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Toyota Tundra : Used

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Justin Pritchard
Check used Tundra for front and rear differential issues
Vehicle Type: Pickup truck

The Verdict Of The Used Toyota Tundra :  Having the Tundra put on a hoist and looked at by a mechanic is key for confidence in getting a healthy used model. Issues with this truck seem to be easily identified and common, so a mechanic will be familiar with them. Careful and patient road testing with an open ear to “hear” any signs of trouble is also important.

2010 Toyota Tundra side view
Photo: Matthieu Lambert

Price: Prices span as widely as the Toyota Tundra’s available configurations. Expect to pay about $13,000 to $16,000 for a higher-mileage, earlier unit, and up to $50,000 for a slightly used 2013 model. There’s healthy selection in the $25,000 to $35,000 range for this model.

What Owners Like: The first word most owners put on their list of likes for this generation of Tundra? Power. Towing capacity, a quiet highway ride, overall comfort and smoothness, and looks round out the package. Some owners report good fuel mileage, which isn’t typical in a pickup review.

What Owners Dislike:
Numerous Toyota Tundra owners reported a low budget, plastic-y interior, bouncy ride on rougher surfaces, and cheap factory tires. Some also found issues during parking exercises given the Tundra’s size and large turning circle.

History/Description:
An updated Toyota Tundra pickup hits the market for the 2014 model year, meaning the second-generation 2007 to 2013 model has transitioned fully into used-truck territory.

This is the Tundra’s second generation, and it was available with numerous body and bed configurations, two- or four-wheel drive and standard V8 power, namely from a 4.7L or 5.7L unit.

Look for available leather seating, a premium stereo system, automatic climate control, a self-dimming rearview mirror, and more.

Common Issues With A Used Toyota Tundra: In earlier Toyota Tundra models, some owners reported a loud “slamming” noise from the rear of the truck, which could be caused by a faulty driveshaft spline. Some of these owners point at a Technical Service Bulletin issued by Toyota to address the problem (TSB-0115-08). A “growling” or “clunking” noise from the front differential area also indicates a problem.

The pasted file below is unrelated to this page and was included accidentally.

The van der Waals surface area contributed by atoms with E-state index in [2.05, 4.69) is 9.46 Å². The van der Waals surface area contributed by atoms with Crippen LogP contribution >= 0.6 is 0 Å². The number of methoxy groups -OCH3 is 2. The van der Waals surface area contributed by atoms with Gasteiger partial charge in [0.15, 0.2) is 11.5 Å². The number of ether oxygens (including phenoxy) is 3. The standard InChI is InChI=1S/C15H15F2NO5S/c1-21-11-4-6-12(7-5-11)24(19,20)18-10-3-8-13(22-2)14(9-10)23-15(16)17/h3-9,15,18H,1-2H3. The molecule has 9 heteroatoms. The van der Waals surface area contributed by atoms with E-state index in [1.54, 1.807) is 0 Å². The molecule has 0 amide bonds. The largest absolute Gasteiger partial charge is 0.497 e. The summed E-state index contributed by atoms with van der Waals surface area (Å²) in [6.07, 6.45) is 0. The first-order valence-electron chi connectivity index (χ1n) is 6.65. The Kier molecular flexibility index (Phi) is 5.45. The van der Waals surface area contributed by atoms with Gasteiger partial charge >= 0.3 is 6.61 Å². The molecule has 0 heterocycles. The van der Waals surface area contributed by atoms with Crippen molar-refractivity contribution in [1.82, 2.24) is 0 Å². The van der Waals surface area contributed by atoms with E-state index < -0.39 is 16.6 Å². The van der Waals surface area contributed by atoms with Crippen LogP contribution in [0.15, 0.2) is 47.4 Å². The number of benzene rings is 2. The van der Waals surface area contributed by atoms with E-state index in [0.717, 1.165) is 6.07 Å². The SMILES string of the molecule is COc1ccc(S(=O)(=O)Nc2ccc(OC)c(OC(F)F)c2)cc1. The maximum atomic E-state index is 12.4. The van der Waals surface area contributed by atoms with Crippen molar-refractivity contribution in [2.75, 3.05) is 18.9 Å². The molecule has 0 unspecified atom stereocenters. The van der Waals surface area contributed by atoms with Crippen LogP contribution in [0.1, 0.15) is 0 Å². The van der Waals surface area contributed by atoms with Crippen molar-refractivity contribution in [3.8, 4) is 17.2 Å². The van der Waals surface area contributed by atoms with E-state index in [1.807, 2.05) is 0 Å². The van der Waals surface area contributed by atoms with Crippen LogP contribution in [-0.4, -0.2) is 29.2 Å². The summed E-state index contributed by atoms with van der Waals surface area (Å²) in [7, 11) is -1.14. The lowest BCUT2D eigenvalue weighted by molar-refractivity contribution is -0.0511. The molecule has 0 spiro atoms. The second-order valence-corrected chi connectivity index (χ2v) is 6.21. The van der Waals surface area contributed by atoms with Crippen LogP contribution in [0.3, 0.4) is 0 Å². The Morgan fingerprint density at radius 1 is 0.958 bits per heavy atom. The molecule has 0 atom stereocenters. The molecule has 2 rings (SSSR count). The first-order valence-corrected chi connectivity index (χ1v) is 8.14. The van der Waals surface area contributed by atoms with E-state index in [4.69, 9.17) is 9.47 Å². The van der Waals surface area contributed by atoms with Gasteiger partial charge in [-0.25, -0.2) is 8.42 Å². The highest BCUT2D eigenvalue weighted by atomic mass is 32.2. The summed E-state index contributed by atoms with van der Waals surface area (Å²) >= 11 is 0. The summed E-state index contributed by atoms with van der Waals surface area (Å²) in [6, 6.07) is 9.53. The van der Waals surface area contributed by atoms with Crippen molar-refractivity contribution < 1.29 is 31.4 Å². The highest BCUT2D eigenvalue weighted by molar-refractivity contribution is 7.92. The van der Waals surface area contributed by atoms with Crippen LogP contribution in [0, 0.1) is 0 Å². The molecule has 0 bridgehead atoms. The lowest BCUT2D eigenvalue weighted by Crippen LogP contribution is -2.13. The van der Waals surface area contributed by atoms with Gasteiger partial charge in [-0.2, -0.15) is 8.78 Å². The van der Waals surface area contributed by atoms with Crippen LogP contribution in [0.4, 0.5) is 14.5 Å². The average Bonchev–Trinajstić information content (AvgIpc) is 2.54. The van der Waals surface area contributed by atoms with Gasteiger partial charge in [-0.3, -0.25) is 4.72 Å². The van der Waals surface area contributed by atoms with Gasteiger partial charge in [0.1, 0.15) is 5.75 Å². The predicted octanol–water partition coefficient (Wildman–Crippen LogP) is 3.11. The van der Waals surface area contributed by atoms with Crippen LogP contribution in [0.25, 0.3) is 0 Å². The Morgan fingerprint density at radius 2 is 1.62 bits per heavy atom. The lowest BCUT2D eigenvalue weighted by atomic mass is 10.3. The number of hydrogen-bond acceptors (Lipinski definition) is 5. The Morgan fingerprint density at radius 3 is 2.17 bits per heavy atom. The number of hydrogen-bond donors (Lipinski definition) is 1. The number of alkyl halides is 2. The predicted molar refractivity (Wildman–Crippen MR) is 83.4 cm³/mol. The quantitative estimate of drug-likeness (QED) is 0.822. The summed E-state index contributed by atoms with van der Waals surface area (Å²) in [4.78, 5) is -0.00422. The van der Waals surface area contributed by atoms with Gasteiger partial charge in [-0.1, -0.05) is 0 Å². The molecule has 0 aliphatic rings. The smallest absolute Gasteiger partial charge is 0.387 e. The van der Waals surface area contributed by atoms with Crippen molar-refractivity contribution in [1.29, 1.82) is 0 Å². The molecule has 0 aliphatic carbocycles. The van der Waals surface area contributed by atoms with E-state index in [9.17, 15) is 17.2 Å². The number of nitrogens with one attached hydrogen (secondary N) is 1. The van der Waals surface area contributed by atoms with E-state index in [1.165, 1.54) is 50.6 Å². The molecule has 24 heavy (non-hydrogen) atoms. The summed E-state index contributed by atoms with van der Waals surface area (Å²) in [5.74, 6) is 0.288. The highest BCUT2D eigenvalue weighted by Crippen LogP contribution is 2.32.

So, be sure to listen to the Tundra you’re considering closely in a variety of driving conditions, and in particular at lower speeds while loading and unloading the driveline with throttle. Ensure no unwelcome sounds occur. If you’re suspicious, have a mechanic take a closer look. Note that these issues seemed to affect mostly earlier Tundra models.

While parked, wiggle the steering wheel of the Tundra you’re considering back and forth a half-turn or so. You’re listening for any popping or clunking sounds, which could indicate a problem with the power-steering rack. Other unwanted sounds could indicate a problem with CV joints or axles.

Water pumps tend to start leaking as a precursor to failure as the Tundra collects some miles, so be sure to ask the seller if the water pump is original. A leaking water pump will typically show itself with a small pink puddle after the vehicle has been parked, or a “dribble” down the body of the water-pump itself.

Other standard pickup truck checks apply, too. Ensure the Toyota Tundra you’re considering shifts from 2- to 4-wheel drive as outlined in the owner’s manual, check the condition of the tires and brakes, and have a look at the underside for signs of excessive rust or damage, possibly caused by careless off-roading.

2010 Toyota Tundra interior
Photo: Matthieu Lambert


2013 Toyota Tundra
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Justin Pritchard
Justin Pritchard
Automotive expert
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